Do you really want that sort of managerial, PR coached "judgement" from your politicians?

Straw likes to see the face of the person he's talking to and that veils are divisive and not merely as identifiers like yarmulkas or turbans. The first is reasonable and the second true. Where is the idiocy? The Sun on the Syrian/Lebanese policeman is idiocy. Straw was reasonable, in the sense that he didn't write in a way that suggested that he wouldn't listen or without thinking.

Straw may not be behaving like a libertarion would but that isn't exactly the same as idiocy. Even then I'm not sure what

As for gaining BNP votes, the maths doesn't work. How many votes would he loose for each one he gained?

Shuggy

Surely you can see you're not comparing like with like here?

You can have a face-to-face conversation with someone wearing a burberry cap but not if they are wearing a veil. Neither is it analogous to a telephone conversation because here *neither* party can see each other.

Most people feel more comfortable talking to someone if they can see their face because expressions like the smile - unlike the English language - are human universals.

Which is not to say his intervention was particularly helpful but it wasn't idiotic.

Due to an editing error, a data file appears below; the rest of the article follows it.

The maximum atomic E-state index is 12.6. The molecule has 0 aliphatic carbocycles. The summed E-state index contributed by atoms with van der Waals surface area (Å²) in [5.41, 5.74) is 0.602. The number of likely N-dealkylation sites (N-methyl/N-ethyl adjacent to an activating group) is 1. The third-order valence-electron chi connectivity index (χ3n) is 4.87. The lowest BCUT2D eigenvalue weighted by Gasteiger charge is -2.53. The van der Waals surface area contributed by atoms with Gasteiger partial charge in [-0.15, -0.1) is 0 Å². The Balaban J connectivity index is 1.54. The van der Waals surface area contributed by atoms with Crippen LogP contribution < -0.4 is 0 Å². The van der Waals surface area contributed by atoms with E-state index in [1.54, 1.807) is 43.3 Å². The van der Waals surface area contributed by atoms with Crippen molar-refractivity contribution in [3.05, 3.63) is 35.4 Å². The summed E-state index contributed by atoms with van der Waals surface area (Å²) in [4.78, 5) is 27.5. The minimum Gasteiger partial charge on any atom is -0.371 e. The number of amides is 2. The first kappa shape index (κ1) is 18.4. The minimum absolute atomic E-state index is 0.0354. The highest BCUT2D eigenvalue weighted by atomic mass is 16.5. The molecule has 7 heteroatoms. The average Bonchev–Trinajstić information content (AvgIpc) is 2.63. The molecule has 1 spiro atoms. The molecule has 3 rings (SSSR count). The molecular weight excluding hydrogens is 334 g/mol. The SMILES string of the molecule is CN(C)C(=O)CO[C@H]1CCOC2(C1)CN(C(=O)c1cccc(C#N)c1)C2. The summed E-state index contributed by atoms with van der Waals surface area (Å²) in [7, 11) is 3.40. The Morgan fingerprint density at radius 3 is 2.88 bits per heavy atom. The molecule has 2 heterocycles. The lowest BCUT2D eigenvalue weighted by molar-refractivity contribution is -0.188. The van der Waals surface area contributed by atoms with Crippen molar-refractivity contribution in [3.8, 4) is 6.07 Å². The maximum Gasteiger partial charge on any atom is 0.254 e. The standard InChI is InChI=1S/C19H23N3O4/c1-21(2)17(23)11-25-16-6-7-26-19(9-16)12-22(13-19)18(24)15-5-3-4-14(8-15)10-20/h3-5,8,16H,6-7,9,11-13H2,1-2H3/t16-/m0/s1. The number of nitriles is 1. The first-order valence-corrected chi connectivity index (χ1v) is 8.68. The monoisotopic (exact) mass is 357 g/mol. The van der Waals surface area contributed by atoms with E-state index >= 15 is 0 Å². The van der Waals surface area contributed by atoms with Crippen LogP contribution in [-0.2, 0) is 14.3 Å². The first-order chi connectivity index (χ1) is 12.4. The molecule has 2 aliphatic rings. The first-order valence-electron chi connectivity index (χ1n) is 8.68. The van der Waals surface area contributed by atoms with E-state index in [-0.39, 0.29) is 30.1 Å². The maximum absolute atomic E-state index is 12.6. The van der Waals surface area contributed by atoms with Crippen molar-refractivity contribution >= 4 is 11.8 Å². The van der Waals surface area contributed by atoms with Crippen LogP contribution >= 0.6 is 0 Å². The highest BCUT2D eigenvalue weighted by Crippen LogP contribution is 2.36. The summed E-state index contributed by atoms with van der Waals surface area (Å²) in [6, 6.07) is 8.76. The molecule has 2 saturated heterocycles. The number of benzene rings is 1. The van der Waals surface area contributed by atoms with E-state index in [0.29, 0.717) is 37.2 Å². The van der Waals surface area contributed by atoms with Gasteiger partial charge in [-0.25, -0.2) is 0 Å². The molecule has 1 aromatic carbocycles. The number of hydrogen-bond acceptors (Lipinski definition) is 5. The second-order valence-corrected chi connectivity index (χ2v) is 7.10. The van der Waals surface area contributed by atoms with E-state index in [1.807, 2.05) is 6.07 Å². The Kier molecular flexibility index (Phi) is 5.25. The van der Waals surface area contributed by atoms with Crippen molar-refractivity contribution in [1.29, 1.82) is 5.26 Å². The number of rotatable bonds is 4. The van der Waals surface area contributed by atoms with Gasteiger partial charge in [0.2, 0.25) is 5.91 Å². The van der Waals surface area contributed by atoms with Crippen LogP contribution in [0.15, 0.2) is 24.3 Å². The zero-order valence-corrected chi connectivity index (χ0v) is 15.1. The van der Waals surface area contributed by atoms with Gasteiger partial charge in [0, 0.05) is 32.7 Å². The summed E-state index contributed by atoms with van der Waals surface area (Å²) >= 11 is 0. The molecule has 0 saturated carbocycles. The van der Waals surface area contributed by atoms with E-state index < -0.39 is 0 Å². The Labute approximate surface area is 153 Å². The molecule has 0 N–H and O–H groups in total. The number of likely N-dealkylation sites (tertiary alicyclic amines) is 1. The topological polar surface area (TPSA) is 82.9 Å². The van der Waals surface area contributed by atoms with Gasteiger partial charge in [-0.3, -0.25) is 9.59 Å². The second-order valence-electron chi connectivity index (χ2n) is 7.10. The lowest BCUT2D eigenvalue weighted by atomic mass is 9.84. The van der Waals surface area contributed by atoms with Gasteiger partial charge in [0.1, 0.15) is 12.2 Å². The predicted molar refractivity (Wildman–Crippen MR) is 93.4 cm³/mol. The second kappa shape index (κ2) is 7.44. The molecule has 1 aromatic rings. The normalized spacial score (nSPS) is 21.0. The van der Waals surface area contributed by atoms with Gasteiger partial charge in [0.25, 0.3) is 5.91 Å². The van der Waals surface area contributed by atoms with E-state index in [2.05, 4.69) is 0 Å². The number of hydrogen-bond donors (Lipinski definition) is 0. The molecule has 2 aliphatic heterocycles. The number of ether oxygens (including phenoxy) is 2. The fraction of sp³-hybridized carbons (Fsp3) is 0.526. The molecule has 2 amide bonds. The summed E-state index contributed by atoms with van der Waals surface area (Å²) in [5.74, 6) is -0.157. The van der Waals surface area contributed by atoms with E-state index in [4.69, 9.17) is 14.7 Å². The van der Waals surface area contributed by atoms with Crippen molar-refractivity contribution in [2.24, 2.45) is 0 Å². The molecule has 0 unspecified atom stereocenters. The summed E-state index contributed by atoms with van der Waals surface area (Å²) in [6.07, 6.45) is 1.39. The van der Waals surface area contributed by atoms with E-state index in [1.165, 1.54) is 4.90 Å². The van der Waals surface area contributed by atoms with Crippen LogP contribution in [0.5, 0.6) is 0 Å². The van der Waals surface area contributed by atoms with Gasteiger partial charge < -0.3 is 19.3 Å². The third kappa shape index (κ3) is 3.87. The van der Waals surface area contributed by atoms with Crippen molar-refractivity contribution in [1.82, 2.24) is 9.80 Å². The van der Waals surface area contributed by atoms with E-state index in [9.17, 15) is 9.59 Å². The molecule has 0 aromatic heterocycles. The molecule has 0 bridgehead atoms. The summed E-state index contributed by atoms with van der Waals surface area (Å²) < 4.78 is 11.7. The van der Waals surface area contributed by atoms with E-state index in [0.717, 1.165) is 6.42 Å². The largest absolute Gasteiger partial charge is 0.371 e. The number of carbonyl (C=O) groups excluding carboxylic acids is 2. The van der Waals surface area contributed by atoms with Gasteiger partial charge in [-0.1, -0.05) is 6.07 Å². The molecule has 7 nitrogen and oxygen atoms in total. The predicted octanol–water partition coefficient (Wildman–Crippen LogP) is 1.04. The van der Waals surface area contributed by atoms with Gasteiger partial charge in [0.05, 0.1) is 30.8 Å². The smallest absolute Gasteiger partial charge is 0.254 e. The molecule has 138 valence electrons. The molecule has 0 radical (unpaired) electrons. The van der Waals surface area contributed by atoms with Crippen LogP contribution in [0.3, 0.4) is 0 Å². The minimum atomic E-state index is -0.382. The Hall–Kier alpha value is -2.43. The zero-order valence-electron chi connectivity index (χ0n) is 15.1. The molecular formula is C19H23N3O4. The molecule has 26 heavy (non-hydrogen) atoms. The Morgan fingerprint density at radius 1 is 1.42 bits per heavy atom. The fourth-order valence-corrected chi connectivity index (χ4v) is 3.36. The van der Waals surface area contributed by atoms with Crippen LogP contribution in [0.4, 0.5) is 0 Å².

dearieme

"multiculturalism should be synonymous with freedom": but what if one of the cultures is adamantly opposed to freedom?

james higham

Glad you wrote this, Chris because I came to the same conclusion on my site and thought it was a lone voice.

Paulie

South, if you attribute violent and amoral motives to others, you can expect it to happen to you as well, you racist fuckwit.

I'm with Shuggy, Sean and the two Robs on this one. And Chris, I think Jack (not Straw, Jack the commenter) has hit on a flaw in your combined dismissal of politicians and managerialism.

And while we're on the subject, I think your understanding of MPs as 'employees' of their constituents suggests that you could do with a refresher on representative democracy. I've suspected you of being a bit sketchy on it for a while now.

;-)

Martin Kelly

Anyone who wants to hide their face from you when you're talking to them is a loony.

MarkW

My view is that a unsupported delusion that makes you behave in odd ways (defined by the mental health acts) should not be supported especially one that is not the cultural norm of the host country. If a member of a country that supported instant murder of objectors presented themselves in front of you, made unreasonable demands of you in your home as a guest would you acquiesce or say no that is not acceptable? Not that any of that is relavent to the current situation of course but sometimes what is right and wrong is determined not by laws but by moral conventions. In my view the moral convention of this country says remove the veil. To ignore a country's conventions is tantamount to revolt, and this is what I see today a cultural revolt. It is up to this country to say whether we stand by our own traditions or let other traditions become ours. That is what is at stake here. And to be honest the revolters are in a tiny minority, it is up to the majority to speak up if they want their traditional values to continue. From looking at the BBC's website readers feedback on this subject the resounding answer is YES HE IS RIGHT